Not applicable.

Informed Consent Statement

Not applicable.

Data Availability Statement

Data are contained within the article.


The authors would like to acknowledge Annalisa Chiocchetti and Beatrice Vilardo (Department of Health Sciences, University of Piemonte Orientale “A. Avogadro”, 28100 Novara, Italy) for NTA analyses. Part of this work was carried out at NOLIMITS, an advanced imaging facility established by the University of Milan.

Conflicts of Interest

The authors declare no conflicts of interest.


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Figure 1. (A): Representative concentration-size distribution of NTA analysis on MBVs is shown. Red bars indicate ± standard error of the mean. (B): Representative TEM images of MBVs fixed on carbon-coated grids. Red arrows highlight MBVs aggregated. Scale bar 100 nm.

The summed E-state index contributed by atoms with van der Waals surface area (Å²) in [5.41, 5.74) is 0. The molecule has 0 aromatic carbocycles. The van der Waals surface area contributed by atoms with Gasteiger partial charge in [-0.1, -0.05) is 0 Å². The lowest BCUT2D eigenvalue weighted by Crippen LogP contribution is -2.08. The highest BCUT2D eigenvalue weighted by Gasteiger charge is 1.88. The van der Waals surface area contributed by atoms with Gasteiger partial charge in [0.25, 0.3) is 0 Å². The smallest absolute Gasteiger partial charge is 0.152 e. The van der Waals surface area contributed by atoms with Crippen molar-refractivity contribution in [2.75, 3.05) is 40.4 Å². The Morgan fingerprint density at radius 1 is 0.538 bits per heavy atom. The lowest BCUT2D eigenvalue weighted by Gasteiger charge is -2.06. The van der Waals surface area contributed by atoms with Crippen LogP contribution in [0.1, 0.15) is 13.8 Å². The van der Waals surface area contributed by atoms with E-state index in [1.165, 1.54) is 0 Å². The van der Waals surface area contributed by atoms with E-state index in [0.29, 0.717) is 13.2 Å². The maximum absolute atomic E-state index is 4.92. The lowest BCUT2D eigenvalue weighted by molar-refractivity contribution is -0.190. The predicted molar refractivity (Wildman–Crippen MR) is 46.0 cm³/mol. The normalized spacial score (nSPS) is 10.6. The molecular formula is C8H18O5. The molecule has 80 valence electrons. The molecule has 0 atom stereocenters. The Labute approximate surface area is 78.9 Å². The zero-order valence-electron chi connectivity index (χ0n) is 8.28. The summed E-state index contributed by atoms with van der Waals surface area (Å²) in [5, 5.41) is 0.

Figure 1. (A): Representative concentration-size distribution of NTA analysis on MBVs is shown. Red bars indicate ± standard error of the mean. (B): Representative TEM images of MBVs fixed on carbon-coated grids. Red arrows highlight MBVs aggregated. Scale bar 100 nm.
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Figure 2. Silver stain on SDS-PAGE. Samples were loaded as follows, left to right: protein marker, dBP gel, MBV.1, MBV.2.
Figure 2. Silver stain on SDS-PAGE. Samples were loaded as follows, left to right: protein marker, dBP gel, MBV.1, MBV.2.
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Figure 3. (A): Representative antibody array membranes of dBP gel and MBV samples of experimental triplicates using different MBV batches. (B): Table showing the order of the cytokine spots on the antibody array membrane. Highlighted in green are cytokines found to be expressed in both dBP gel and MBVs; in yellow, cytokines expressed in dBP gel only; in blue, cytokines expressed in MBVs only; and in grey the cytokines that were not expressed in any of the samples.